Dr. Anesi’s testimony that Ale’s symptoms were caused by an injury to his brain, an organic pathology, (1) was not based on any definitive medical testing. His conclusion was essentially grounded on the assumption that Ale was concussed by the accident, which resulted in oxygen loss to the brain, and which in turn gave rise to Ale’s symptoms of progressive weakness to his left side. At trial, Dr. Anesi had explained that his concussion premise was in part based on an entry in Ale’s medical report stating that he was “knocked out,” and in part on what the patient himself had told him. However, we seriously doubted, on the strength of the sworn testimony before us at the time, that Ale had at all lost consciousness immediately after the accident, as he has claimed. Again without a CAT SCAN or any other objective test, Dr. Anesi’s conclusion of concussion can be, in our view, no more than a medical guess based alone on the fact that certain symptoms exist. On the other hand, evidence received at trial in the way of reports from other doctors who had examined Ale, alluded to alternative causative possibilities–that Ale’s symptoms might be inorganic in pathology, or even trumped up altogether. At the same time, at least one consulting physician was unwilling to hazard a guess on cerebral injury, an organic pathology, without conclusive testing. (2) It is also significant to note that when apprised of a beating which Ale had received in Pago Pago earlier in 1989, which according to Ale had rendered him unconscious, Dr. Anesi at the remand hearing allowed the possibility that Ale’s current physical condition could be medically related to the 1989 beating, if Ale had lost consciousness after the incident. While this is also inconclusive evidence that admits no more than possibilities, the possibility that the Pago Pago beating is causally related to Ale’s symptoms only adds to our uncertainty as to the proximate cause of those symptoms, given the weight of available medical opinion. In any case, the burden is on Ale to demonstrate that it is more probable than not that the accident was the cause his symptoms rather than the defendants’ burden to prove that something else was the more probable cause of plaintiff’s symptoms. For the reasons stated above, we find that Dr. Anesi’s testimony at the remand hearing is insufficient to sustain a finding that the accident was more probable than not the cause of Ale’s symptoms of left side weakness.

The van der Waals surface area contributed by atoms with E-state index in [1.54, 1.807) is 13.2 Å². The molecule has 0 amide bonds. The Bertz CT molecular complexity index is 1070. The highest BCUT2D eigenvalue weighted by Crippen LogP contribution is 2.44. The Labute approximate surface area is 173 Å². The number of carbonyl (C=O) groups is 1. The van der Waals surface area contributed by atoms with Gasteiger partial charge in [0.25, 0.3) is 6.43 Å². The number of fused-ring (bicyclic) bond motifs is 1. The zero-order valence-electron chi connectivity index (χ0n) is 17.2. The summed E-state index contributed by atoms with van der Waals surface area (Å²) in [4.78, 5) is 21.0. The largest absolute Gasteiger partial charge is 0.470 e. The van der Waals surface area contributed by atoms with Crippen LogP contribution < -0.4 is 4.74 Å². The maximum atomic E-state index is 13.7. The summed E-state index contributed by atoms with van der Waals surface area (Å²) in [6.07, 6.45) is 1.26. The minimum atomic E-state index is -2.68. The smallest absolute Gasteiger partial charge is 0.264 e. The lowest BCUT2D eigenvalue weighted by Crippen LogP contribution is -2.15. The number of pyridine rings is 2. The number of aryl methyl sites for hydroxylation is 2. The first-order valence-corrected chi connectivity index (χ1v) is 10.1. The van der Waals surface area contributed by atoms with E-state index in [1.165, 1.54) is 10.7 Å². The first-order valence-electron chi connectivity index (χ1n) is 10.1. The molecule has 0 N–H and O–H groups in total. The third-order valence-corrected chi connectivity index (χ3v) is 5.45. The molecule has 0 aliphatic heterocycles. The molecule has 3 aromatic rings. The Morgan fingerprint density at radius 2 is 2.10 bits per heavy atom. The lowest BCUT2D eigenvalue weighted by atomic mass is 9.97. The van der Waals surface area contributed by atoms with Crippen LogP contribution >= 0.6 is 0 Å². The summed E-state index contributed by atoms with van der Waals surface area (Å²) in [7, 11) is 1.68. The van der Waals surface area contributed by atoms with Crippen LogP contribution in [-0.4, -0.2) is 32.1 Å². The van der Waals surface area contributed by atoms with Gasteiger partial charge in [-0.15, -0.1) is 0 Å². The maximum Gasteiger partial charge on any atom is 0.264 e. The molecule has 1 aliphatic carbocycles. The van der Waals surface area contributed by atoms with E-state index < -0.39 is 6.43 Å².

Ale has failed to offer sufficient evidence for the court to conclude that it is more probable than not that his symptoms of weakness and sensory loss on his left side are a direct result of the accident. Therefore, judgment shall enter in favor of defendants on the issue remanded.

It is so ordered.


1. Dr. Anesi’s position is antithetical to a conclusion of conversion reaction, which is an inorganic psychological pathology.

2. Such testing while available off-island and sought by local physicians, was inexplicably omitted when Ale was referred off-island.